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Fraud warning: Some members have received text messages claiming to be from Stanford FCU asking to confirm suspicious charges. Do not click on the link! These messages are not from us and the link does not go to our website. If you’re unsure about a message or want to check your accounts, please call us at 888.723.7328.

Financial Tips

Phishing: how to avoid the hook

In today’s technological world, life has become almost seamless in terms of finding information online. From banking to shopping, you have access to all your information and can do almost anything through the touch of a screen.  Unfortunately, fraudsters and scammers also know this and want that same easy access to your private information.

What is phishing?

Named after actual fishing, phishing is when scammers attempt to get you to give out your private information, such as account numbers, passwords, or your social security number, by pretending to be a representative of a company you do business with or someone that you know. Fraudsters put out their “bait” in the form of emails, text messages, phone calls, or websites to get you to bite and give out your details, and then they reel you in and it’s all over.

It can be as simple as taking your phone number and putting you on a call list, or as dangerous as people having access to your credit card or account information and stealing money from you or opening loans in your name. It can be stolen from a form that you put your information into, or it could just be a dummy link that is used to pick up your device’s information to have access and take whatever they need from you. Your stolen data can lead to identity theft, fraudulent charges, ruining your credit score, and much more.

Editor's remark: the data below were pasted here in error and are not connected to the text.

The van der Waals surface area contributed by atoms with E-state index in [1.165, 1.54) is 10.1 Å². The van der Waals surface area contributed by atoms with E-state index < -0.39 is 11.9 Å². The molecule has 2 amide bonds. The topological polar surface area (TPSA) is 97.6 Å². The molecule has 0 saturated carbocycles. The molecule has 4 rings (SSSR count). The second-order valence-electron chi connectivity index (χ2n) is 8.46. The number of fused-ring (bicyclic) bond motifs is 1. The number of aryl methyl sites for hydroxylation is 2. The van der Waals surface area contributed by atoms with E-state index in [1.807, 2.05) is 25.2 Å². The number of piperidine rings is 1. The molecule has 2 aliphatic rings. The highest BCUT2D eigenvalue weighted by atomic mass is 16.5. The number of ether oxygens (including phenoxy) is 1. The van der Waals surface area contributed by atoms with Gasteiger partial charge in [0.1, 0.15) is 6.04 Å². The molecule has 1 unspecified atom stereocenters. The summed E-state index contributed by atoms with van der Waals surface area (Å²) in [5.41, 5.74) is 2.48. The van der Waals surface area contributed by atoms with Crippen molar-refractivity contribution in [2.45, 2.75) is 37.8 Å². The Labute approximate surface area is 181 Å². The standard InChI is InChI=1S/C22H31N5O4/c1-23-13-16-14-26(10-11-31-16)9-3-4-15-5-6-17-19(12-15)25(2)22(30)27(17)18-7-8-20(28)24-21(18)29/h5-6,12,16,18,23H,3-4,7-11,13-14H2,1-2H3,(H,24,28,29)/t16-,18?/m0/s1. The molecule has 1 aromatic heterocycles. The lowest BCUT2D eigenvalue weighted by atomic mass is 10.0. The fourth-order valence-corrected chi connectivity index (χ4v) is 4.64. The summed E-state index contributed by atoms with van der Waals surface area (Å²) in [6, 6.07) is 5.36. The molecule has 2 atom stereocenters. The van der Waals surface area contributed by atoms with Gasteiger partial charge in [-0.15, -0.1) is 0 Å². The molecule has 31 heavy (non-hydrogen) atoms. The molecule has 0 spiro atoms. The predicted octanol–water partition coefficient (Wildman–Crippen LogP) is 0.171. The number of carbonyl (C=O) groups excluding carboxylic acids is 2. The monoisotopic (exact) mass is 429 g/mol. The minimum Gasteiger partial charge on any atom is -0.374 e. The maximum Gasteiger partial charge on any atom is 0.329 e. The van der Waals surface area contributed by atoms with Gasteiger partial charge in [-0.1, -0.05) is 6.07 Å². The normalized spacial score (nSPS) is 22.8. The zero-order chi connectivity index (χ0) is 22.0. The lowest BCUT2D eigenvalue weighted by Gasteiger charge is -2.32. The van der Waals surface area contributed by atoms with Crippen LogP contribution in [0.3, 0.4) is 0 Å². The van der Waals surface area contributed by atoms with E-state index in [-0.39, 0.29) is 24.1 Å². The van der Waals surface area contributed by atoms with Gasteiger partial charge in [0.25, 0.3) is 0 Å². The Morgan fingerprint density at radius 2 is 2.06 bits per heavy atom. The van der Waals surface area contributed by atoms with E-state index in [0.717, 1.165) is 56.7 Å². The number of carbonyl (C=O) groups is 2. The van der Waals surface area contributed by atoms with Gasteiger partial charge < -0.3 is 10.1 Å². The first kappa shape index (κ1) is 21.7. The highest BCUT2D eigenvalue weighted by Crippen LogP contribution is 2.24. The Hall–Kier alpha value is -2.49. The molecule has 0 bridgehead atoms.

Phishing emails are the most common way that fraudsters try to get your information. The attempts can be specific to one person, such as an email from your bank saying you need to update your contact information, or they can target groups, such as employees in a company hoping someone will click a link and provide access to the company’s data.

This being a lucrative way for these scammers to get access to your funds and private information, they have developed plenty of different ways to secure their catch.

Spear phishing

Actual spear fishing is probably the simplest form of fishing. All you do is take a spear, pick a fish, and hope that you hit your mark. Spear phishing, in a way is the same. It is a targeted attack on one individual, group, or business, usually by email. The scammers can target anything from your IP address, personal information for you or your customers, or account information to access funds.

The attempts can be as simple as filling out a form to update your login information, or a text message from your phone provider saying that you’re getting a $200 refund and they need your account number to deposit the money.


Though spear phishing is a targeted attack on your information, it can be even more focused. Whaling goes for the “big fish” in an organization, directing their efforts to the directors, VPs and C-Suite members attempting to get information such as the company’s bank account number.

For example, an email from the IRS saying that you need to send in your company’s bank account number to receive a refund, or even asking for a payment from the company’s bank account to get that information another way.